The present invention also relates to a controller for use in an environment control system which includes an air duct including a damper which is operatively associated with an actuator. The actuator positions the damper so that the damper provides a rate of air flow to an environment in response to an actuator control signal. The actuator control signal represents the air flow rate and is operatively coupled to the controller. The controller includes a sensor means, a memory means and a processor means. The sensor means generates an actual flow signal. The memory means stores information. The processor means is coupled to the memory means and the sensor means, and cyclically receives the actual flow signal from the sensor means and cyclically generates the actuator control signal in response to the actual flow signal. The actuator is related to a desired rate for the rate of the air flow provided across the damper. The processor means calculates the actuator control signal in accordance with a setpoint error signal and a deadzone of nonlinearity. The deadzone of nonlinearity is calculated in accordance with a variance of the actual flow signal.
The present invention also relates to a control system which includes a unit such as a damper or valve for providing flow, a controller for providing a controller output signal, and a flow sensor for providing an actual flow signal. The unit is operatively associated with a controller and controls an amount of the flow in accordance with the controller output signal. The flow sensor is exposed to the flow provided by the unit and generates the actual flow signal representative of the amount of air flow. A method of controlling the amount of the flow provided by the unit comprises the steps of receiving the actual flow signal from the flow sensor, determining a setpoint error signal based on a flow setpoint signal and the actual flow signal, calculating a deadzone of nonlinearity in accordance with a variance of the actual flow signal, applying the deadzone of nonlinearity to the setpoint error signal to develop the controller output signal, and providing the controller output signal to the unit.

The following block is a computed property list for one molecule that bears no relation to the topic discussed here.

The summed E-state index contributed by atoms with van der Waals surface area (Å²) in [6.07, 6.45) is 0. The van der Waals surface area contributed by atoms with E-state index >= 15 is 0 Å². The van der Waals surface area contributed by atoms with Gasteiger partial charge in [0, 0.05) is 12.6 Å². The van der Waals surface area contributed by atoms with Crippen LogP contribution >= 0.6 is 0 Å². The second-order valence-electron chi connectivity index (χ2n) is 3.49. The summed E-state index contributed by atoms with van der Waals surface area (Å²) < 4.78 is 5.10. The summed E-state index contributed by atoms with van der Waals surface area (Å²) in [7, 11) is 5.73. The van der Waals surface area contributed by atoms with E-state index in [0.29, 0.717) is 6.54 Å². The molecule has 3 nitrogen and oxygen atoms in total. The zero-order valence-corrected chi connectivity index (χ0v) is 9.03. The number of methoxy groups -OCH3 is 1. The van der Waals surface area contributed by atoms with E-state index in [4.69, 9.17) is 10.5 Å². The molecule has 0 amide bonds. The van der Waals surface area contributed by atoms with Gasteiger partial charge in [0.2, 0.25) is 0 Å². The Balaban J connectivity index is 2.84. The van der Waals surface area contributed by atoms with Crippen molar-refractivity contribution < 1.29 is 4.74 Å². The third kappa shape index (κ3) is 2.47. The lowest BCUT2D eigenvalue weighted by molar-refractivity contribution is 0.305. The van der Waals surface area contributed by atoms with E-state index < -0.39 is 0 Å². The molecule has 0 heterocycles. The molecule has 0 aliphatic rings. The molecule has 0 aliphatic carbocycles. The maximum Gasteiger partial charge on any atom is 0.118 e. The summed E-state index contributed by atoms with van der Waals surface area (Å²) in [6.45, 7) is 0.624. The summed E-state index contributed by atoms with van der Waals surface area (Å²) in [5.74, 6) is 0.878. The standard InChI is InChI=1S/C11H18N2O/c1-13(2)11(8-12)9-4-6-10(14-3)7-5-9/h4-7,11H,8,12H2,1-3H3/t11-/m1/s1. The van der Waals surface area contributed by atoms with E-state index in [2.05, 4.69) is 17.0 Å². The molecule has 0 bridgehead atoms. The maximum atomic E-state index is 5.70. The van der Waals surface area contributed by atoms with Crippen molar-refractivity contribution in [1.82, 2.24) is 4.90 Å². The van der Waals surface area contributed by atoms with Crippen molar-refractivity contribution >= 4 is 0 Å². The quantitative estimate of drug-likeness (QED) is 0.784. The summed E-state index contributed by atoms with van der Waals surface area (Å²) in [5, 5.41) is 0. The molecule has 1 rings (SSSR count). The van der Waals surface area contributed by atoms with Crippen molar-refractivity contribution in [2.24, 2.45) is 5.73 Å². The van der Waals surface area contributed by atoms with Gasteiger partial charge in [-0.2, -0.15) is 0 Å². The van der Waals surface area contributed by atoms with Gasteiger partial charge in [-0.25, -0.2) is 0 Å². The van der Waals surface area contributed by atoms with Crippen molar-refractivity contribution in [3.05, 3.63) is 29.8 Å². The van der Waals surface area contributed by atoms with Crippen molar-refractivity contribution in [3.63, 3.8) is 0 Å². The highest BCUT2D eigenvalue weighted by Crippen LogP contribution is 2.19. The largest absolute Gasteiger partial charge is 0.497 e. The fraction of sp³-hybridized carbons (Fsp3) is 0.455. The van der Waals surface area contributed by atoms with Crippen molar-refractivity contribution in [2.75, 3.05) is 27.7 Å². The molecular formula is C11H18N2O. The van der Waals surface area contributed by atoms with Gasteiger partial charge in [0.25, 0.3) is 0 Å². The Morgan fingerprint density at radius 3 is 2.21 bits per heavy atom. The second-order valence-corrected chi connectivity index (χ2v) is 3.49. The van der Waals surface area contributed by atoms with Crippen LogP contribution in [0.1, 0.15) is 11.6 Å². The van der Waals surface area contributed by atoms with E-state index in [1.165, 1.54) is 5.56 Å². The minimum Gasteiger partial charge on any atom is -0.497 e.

Certain aspects of the present invention adaptively provide a time-dependent deadzone of nonlinearity to reject measurement noise. The user can adjust the performance of the system by selecting a parameter which affects the tradeoff between tracking capability and noise rejection. The deadzone of nonlinearity operates to dampen small adjustments to the actuator control signal, thereby reducing the actuator duty cycle.
The flow controller of the present invention advantageously requires few computations and does not require tuning. In another aspect of the invention, the flow controller is coupled to a memory which receives the deadzone of nonlinearity and recalculates the deadzone of nonlinearity data after each cycle. The flow controller is implemented in a software program.